Ah, what a difference a day makes. Even just a hint of a breeze from the north or northwest is enough to chase out the humidity that comes on the southern breezes. The temperature is still warm, but the lowered humidity makes it feel about 20 degrees cooler. And best of all, at least from my point of view, the forest may even start to dry out for a novel change.
A few hours of nicer weather, and I’m already plotting visits to hawkwatches and deeper forays into the woods. I am actually thinking about cooking dinner for a change. Perhaps my back forest will dry out enough to start some weed-whacking. Fall is in the air, so close I can smell it.
Around the cabin, the year’s crop of young birds are growing into wild teenagers. Yesterday a young blue jay sat on the door handle of my screen door and screamed at the cat inside. That’s not the kind of thing an adult blue jay would do. I didn’t think the door handle was big enough for a blue jay to perch on.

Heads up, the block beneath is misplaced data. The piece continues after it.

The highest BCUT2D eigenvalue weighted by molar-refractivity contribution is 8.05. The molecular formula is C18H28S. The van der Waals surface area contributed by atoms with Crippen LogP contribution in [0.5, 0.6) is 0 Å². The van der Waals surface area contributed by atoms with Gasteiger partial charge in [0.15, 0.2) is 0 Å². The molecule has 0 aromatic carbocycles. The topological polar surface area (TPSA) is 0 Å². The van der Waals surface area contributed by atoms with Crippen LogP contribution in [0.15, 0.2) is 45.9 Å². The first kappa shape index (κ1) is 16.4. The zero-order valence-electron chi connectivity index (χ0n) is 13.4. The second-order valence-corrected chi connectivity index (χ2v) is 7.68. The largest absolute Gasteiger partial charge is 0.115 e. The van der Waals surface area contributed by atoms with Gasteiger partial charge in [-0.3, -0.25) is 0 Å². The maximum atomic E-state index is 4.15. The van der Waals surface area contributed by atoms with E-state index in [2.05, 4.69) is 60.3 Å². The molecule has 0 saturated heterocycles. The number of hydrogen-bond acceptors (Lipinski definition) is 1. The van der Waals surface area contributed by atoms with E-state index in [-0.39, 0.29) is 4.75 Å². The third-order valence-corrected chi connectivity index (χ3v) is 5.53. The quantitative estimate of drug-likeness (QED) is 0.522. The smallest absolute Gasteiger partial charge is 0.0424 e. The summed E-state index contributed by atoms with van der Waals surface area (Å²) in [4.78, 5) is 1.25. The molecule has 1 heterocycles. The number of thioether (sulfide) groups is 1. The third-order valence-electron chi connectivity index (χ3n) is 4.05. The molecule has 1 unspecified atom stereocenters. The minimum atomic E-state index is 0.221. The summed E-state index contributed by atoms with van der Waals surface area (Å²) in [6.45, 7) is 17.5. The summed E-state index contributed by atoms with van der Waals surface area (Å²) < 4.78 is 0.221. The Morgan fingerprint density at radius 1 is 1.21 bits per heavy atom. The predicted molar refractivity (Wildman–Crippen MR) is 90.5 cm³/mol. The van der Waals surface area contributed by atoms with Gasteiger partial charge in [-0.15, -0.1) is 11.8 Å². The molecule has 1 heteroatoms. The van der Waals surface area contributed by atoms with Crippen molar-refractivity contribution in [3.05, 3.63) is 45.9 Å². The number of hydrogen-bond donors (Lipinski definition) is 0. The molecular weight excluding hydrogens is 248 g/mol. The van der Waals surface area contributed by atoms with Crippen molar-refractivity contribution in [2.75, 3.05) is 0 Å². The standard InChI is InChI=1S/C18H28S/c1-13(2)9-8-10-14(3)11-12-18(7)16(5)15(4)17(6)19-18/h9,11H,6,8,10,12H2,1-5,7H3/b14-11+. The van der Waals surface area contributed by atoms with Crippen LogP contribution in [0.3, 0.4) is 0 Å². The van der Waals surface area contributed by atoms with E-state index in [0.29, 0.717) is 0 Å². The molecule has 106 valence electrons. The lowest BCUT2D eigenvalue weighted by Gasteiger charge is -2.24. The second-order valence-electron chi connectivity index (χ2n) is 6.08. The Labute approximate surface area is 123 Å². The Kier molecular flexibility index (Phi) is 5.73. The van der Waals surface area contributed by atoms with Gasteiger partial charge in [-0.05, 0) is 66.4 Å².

I am already seeing signs of songbird migration heading to parts south, though Roundtop’s summer residents don’t yet appear to be among them. The pewee still calls in the early morning. The woods are still overcrowded with chipping sparrows. Eastern kingbirds still float across the grassy ski slopes. Swallows and chimney swifts appear to be on the move. Crows too, perhaps, as I seem to be seeing more of them and those frequently moving to the south. Little signs of fall, another one or two each day now, are coming to the mountain.